Assassin’s Creed

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Contempt for character development runs deep in Assassin’s Creed, a moody franchise movie based on a video game. The conflict runs deep, too—back to 1492 and Tomas Torquemada, when, in the story, the Templars sought an object that could control will power. Flash forward to 2016: the descendants of the Templars—played by Jeremy Irons, Charlotte Rampling, and Marion Cotillard—seek a descendent of the Assassins, played tersely by Michael Fassbender, to get the object. Unlike Marvel movies, Assassin’s Creed has no prolonged backstories/psychological profiles, and there is no cutesy rapport between characters. The result is joyless, but who needs joy when the action is dazzling? Yet, this is where we disagreed amongst ourselves. One of us, while impressed by the wide array of shots and angles, was not transfixed by the action, finding it too hyperactive, like Mad Max: Fury Road. On the other hand, one of us loved the action, especially the way the past was weaved with the present, and after the movie she said, “This was [expletive] amazing.” If you see it, we hope you find it [expletive] amazing, too.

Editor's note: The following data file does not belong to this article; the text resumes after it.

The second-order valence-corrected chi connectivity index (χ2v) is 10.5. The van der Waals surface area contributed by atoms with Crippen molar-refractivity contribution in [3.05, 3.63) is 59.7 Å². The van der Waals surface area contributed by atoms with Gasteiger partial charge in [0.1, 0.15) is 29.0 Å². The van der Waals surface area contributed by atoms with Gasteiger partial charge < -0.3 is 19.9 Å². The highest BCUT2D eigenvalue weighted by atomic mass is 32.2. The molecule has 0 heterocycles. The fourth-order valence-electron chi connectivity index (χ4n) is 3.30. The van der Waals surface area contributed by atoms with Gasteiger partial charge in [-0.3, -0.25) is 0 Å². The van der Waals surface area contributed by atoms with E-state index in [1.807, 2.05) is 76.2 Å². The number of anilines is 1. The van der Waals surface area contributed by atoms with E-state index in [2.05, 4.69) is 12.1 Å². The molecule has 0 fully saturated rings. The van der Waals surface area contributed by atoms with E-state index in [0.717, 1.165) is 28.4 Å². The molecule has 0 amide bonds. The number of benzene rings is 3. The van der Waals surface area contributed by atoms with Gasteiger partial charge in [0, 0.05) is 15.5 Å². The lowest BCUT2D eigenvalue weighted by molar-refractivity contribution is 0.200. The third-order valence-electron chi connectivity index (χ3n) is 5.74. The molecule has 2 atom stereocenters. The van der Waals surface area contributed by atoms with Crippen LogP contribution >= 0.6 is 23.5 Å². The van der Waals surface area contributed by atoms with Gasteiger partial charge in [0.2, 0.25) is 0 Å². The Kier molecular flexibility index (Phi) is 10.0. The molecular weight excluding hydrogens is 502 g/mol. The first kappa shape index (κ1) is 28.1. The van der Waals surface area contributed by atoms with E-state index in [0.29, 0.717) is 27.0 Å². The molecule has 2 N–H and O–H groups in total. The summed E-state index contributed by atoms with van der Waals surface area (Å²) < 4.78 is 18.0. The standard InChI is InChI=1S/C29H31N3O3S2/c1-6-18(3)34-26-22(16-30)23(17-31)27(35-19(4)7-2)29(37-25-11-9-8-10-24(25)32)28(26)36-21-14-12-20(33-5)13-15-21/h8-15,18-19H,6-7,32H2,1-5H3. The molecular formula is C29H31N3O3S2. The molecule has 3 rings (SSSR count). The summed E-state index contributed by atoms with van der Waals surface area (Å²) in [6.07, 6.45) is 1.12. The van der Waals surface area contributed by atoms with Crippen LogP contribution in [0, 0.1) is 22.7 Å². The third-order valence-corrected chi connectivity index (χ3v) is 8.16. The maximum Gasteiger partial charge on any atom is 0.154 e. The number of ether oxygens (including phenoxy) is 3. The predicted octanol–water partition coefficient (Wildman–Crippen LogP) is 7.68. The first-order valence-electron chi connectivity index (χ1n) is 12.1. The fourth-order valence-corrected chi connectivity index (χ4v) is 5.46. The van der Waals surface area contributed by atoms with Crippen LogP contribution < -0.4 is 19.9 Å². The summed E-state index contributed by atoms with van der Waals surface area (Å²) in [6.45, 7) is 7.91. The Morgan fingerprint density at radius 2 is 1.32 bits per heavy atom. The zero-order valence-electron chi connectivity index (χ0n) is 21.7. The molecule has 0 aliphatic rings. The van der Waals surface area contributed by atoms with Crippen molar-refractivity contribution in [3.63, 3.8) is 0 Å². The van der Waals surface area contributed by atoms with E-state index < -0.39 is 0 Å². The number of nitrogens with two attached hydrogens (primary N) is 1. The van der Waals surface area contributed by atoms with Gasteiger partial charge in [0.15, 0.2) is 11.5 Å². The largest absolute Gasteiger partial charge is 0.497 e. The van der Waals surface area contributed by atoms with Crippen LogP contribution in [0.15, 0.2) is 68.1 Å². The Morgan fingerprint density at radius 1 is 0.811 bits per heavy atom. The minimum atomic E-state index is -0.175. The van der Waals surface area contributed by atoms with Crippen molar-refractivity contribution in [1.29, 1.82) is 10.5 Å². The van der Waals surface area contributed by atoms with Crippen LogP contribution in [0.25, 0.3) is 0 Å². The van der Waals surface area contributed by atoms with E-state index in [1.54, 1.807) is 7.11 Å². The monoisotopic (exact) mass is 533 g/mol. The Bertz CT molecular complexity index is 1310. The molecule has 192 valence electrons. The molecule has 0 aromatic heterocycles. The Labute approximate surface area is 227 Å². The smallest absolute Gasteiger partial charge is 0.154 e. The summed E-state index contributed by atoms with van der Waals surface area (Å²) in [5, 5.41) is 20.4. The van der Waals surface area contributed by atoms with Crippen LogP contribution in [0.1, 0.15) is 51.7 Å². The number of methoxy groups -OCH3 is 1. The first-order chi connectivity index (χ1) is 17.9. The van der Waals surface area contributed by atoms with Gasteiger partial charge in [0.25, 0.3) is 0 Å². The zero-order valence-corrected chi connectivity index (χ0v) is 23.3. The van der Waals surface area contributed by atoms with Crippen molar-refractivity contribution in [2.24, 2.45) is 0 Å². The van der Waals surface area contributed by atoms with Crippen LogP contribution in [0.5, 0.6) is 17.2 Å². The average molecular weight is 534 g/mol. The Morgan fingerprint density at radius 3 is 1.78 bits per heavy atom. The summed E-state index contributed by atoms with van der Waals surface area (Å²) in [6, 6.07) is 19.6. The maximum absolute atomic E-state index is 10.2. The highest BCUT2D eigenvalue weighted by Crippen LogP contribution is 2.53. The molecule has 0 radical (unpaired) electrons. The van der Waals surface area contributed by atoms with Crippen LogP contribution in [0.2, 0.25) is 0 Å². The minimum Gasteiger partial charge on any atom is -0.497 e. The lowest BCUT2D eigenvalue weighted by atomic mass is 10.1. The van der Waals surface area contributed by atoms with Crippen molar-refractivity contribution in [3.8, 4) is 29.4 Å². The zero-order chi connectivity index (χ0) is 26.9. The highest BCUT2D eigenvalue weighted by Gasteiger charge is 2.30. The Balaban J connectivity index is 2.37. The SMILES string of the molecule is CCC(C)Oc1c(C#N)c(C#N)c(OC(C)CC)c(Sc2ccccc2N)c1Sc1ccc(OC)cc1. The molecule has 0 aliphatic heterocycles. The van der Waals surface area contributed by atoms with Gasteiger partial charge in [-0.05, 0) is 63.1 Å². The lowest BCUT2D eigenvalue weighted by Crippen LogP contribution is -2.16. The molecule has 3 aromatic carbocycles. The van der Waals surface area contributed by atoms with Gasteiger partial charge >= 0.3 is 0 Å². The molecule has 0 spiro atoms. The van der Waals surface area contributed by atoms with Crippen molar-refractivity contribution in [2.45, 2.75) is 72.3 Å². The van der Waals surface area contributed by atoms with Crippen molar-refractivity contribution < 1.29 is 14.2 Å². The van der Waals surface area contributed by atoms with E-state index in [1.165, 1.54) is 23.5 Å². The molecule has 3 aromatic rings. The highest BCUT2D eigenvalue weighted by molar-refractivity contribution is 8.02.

By Alec Julian & Carrie White

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